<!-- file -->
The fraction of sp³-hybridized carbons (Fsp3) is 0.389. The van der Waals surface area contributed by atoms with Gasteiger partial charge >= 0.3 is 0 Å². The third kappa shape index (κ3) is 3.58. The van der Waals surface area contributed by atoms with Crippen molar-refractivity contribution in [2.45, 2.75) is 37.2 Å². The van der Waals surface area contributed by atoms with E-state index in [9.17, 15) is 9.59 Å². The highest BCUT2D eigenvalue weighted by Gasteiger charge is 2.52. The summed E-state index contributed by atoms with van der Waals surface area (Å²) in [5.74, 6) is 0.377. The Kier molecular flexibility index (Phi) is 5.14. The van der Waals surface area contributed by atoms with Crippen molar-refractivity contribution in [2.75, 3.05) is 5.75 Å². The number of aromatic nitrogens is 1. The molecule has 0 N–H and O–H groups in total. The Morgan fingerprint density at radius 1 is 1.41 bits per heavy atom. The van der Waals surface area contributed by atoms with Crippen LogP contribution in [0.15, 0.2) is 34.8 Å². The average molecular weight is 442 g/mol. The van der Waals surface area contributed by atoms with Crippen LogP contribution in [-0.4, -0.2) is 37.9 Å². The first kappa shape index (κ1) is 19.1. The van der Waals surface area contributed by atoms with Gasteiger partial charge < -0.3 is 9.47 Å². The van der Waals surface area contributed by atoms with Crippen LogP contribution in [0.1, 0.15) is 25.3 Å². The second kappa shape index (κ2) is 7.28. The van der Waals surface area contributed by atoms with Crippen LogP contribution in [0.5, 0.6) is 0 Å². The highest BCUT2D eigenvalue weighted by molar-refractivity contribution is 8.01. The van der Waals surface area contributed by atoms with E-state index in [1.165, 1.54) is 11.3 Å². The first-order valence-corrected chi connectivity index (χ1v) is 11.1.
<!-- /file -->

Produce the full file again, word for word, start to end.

The fraction of sp³-hybridized carbons (Fsp3) is 0.389. The van der Waals surface area contributed by atoms with Gasteiger partial charge >= 0.3 is 0 Å². The third kappa shape index (κ3) is 3.58. The van der Waals surface area contributed by atoms with Crippen molar-refractivity contribution in [2.45, 2.75) is 37.2 Å². The van der Waals surface area contributed by atoms with E-state index in [9.17, 15) is 9.59 Å². The highest BCUT2D eigenvalue weighted by Gasteiger charge is 2.52. The summed E-state index contributed by atoms with van der Waals surface area (Å²) in [5.74, 6) is 0.377. The Kier molecular flexibility index (Phi) is 5.14. The van der Waals surface area contributed by atoms with Crippen molar-refractivity contribution in [2.75, 3.05) is 5.75 Å². The number of aromatic nitrogens is 1. The molecule has 0 N–H and O–H groups in total. The Morgan fingerprint density at radius 1 is 1.41 bits per heavy atom. The van der Waals surface area contributed by atoms with Crippen LogP contribution in [0.15, 0.2) is 34.8 Å². The average molecular weight is 442 g/mol. The van der Waals surface area contributed by atoms with Crippen LogP contribution in [-0.4, -0.2) is 37.9 Å². The first kappa shape index (κ1) is 19.1. The van der Waals surface area contributed by atoms with Gasteiger partial charge < -0.3 is 9.47 Å². The van der Waals surface area contributed by atoms with Crippen LogP contribution in [0.1, 0.15) is 25.3 Å². The second kappa shape index (κ2) is 7.28. The van der Waals surface area contributed by atoms with Crippen LogP contribution in [0.5, 0.6) is 0 Å². The highest BCUT2D eigenvalue weighted by molar-refractivity contribution is 8.01. The van der Waals surface area contributed by atoms with E-state index in [1.165, 1.54) is 11.3 Å². The first-order valence-corrected chi connectivity index (χ1v) is 11.1.